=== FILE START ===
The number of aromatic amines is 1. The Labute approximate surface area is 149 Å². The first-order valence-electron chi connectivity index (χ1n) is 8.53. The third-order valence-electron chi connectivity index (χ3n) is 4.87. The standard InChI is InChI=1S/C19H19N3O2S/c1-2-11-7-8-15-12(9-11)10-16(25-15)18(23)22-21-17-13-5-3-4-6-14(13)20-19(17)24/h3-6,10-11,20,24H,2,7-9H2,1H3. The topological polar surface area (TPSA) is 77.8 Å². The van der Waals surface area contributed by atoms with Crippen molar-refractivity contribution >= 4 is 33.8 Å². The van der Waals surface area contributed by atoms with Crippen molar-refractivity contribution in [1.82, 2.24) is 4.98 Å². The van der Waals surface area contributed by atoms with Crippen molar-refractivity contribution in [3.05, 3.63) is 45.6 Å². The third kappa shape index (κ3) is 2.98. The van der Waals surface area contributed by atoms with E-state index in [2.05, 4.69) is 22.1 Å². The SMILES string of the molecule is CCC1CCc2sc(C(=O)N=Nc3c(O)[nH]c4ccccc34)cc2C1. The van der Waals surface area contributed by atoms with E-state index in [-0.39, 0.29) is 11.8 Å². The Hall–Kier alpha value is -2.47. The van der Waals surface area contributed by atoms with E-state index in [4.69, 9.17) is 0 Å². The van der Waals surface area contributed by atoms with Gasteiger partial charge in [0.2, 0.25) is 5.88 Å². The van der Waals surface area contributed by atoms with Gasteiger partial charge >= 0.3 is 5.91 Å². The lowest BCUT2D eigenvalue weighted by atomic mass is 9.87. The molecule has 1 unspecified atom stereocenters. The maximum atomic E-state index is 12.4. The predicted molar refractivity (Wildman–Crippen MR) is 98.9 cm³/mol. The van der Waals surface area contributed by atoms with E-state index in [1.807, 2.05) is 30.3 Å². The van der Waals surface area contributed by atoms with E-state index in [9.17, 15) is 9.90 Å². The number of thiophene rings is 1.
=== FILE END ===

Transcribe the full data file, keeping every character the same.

The number of aromatic amines is 1. The Labute approximate surface area is 149 Å². The first-order valence-electron chi connectivity index (χ1n) is 8.53. The third-order valence-electron chi connectivity index (χ3n) is 4.87. The standard InChI is InChI=1S/C19H19N3O2S/c1-2-11-7-8-15-12(9-11)10-16(25-15)18(23)22-21-17-13-5-3-4-6-14(13)20-19(17)24/h3-6,10-11,20,24H,2,7-9H2,1H3. The topological polar surface area (TPSA) is 77.8 Å². The van der Waals surface area contributed by atoms with Crippen molar-refractivity contribution >= 4 is 33.8 Å². The van der Waals surface area contributed by atoms with Crippen molar-refractivity contribution in [1.82, 2.24) is 4.98 Å². The van der Waals surface area contributed by atoms with Crippen molar-refractivity contribution in [3.05, 3.63) is 45.6 Å². The third kappa shape index (κ3) is 2.98. The van der Waals surface area contributed by atoms with E-state index in [2.05, 4.69) is 22.1 Å². The SMILES string of the molecule is CCC1CCc2sc(C(=O)N=Nc3c(O)[nH]c4ccccc34)cc2C1. The van der Waals surface area contributed by atoms with E-state index in [-0.39, 0.29) is 11.8 Å². The Hall–Kier alpha value is -2.47. The van der Waals surface area contributed by atoms with E-state index in [4.69, 9.17) is 0 Å². The van der Waals surface area contributed by atoms with Gasteiger partial charge in [0.2, 0.25) is 5.88 Å². The van der Waals surface area contributed by atoms with Gasteiger partial charge >= 0.3 is 5.91 Å². The lowest BCUT2D eigenvalue weighted by atomic mass is 9.87. The molecule has 1 unspecified atom stereocenters. The maximum atomic E-state index is 12.4. The predicted molar refractivity (Wildman–Crippen MR) is 98.9 cm³/mol. The van der Waals surface area contributed by atoms with E-state index in [1.807, 2.05) is 30.3 Å². The van der Waals surface area contributed by atoms with E-state index in [9.17, 15) is 9.90 Å². The number of thiophene rings is 1.